“Low concentrations of docosahexanoic acid significantly modify membrane structure and phase behavior”
C. Lor and L.S. Hirst, MEMBRANES, 5(4), 857-874 Link (2015)

 

Soft particle trapping in a dual-beam optical trap

Stability and instability for low refractive-index-contrast particle trapping in a dual-beam optical trap

Alison Huff, Charles N. Melton, Linda S. Hirst, and Jay E. Sharping

Biomedical optics express, 6 (10), 3812-3819 (2015)

A dual-beam optical trap is used to trap and manipulate dielectric particles. When the refractive index of these particles is comparable to that of the surrounding medium, equilibrium trapping locations within the system shift from stable to unstable depending on fiber separation and particle size. This is due to to the relationship between gradient and scattering forces. We experimentally and computationally study the transitions between stable and unstable trapping of poly(methyl methacrylate) beads for a range of parameters relevant to experimental setups involving giant unilamellar vesicles. We present stability maps for various fiber separations and particle sizes, and find that careful attention to particle size and configuration is necessary to obtain reproducible quantitative results for soft matter stretching experiments.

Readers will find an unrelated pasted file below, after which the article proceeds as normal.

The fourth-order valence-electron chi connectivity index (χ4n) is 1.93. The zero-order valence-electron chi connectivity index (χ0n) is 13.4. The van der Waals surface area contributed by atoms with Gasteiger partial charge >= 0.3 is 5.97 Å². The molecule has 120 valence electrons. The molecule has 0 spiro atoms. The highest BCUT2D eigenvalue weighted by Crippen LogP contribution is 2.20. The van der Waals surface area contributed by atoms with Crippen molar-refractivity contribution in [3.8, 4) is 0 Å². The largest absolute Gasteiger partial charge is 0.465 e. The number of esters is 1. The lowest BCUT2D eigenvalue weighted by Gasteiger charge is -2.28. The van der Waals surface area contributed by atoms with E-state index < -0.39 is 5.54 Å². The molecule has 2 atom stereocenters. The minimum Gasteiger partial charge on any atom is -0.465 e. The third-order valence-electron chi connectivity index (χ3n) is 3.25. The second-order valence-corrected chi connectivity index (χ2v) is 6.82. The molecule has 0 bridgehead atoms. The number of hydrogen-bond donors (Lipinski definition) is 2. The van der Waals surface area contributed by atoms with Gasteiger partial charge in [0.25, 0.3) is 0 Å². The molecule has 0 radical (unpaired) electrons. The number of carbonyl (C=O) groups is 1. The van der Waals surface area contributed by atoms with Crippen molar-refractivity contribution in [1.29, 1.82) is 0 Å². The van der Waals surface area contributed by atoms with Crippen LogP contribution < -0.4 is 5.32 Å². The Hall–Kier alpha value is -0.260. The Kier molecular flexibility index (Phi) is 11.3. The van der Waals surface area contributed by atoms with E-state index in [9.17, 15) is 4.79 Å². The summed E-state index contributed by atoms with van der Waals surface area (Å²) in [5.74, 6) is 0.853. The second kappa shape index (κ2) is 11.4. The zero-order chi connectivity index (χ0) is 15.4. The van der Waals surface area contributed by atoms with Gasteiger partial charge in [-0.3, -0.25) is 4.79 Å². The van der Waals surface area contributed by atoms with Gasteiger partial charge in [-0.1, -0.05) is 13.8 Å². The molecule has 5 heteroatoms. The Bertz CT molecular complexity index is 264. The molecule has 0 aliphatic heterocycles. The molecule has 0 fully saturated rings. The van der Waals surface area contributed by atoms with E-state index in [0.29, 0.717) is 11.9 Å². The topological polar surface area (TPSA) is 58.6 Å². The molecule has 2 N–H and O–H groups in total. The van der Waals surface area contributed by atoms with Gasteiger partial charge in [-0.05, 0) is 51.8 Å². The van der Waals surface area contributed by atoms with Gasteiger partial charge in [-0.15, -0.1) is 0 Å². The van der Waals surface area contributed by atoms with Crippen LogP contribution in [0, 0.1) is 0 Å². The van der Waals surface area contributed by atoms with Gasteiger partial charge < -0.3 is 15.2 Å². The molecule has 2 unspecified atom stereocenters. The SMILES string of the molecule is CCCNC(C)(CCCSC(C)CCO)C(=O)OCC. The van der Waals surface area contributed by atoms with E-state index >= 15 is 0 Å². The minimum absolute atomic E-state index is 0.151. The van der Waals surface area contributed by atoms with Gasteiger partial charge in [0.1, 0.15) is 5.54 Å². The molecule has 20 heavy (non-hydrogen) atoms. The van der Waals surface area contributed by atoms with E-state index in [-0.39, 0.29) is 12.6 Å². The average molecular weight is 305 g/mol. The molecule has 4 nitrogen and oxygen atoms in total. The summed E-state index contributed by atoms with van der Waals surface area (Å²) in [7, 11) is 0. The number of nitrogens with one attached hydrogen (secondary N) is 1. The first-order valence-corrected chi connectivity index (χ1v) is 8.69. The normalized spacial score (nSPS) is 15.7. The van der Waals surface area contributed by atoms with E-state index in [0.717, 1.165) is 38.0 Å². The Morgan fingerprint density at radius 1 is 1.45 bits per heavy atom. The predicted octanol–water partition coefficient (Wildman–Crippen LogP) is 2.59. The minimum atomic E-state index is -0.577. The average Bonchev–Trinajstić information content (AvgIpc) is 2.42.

Read the full paper here

Bifurcation plots showing the axial stability locations vs. particle radius for three different traps with fiber separations of (a) 45 μm, (b) 92.9 μm, and (c) 129.1 μm. The red dots represent the simulated stable trapping location, and the symbols represent experimentally observed stably trapped particles. The trap center is located at z=0. Trapping locations are shown schematically within (c). The error bars were determined empirically through measurements of the inner and outer edges of both the fiber and beads.
Bifurcation plots showing the axial stability locations vs. particle radius for three different traps with fiber separations of (a) 45 μm, (b) 92.9 μm, and (c) 129.1 μm. The red dots represent the simulated stable trapping location, and the symbols represent experimentally observed stably trapped particles. The trap center is located at z=0. Trapping locations are shown schematically within (c). The error bars were determined empirically through measurements of the inner and outer edges of both the fiber and beads.

Kyle Kabasaras, CAMP summer student, presents research at UC Merced Symposium

This summer Kyle Kabasaras presented his original research project at the UC Merced undergrad research symposium.

Investigating quantum dot assembly in a cholesteric liquid crystal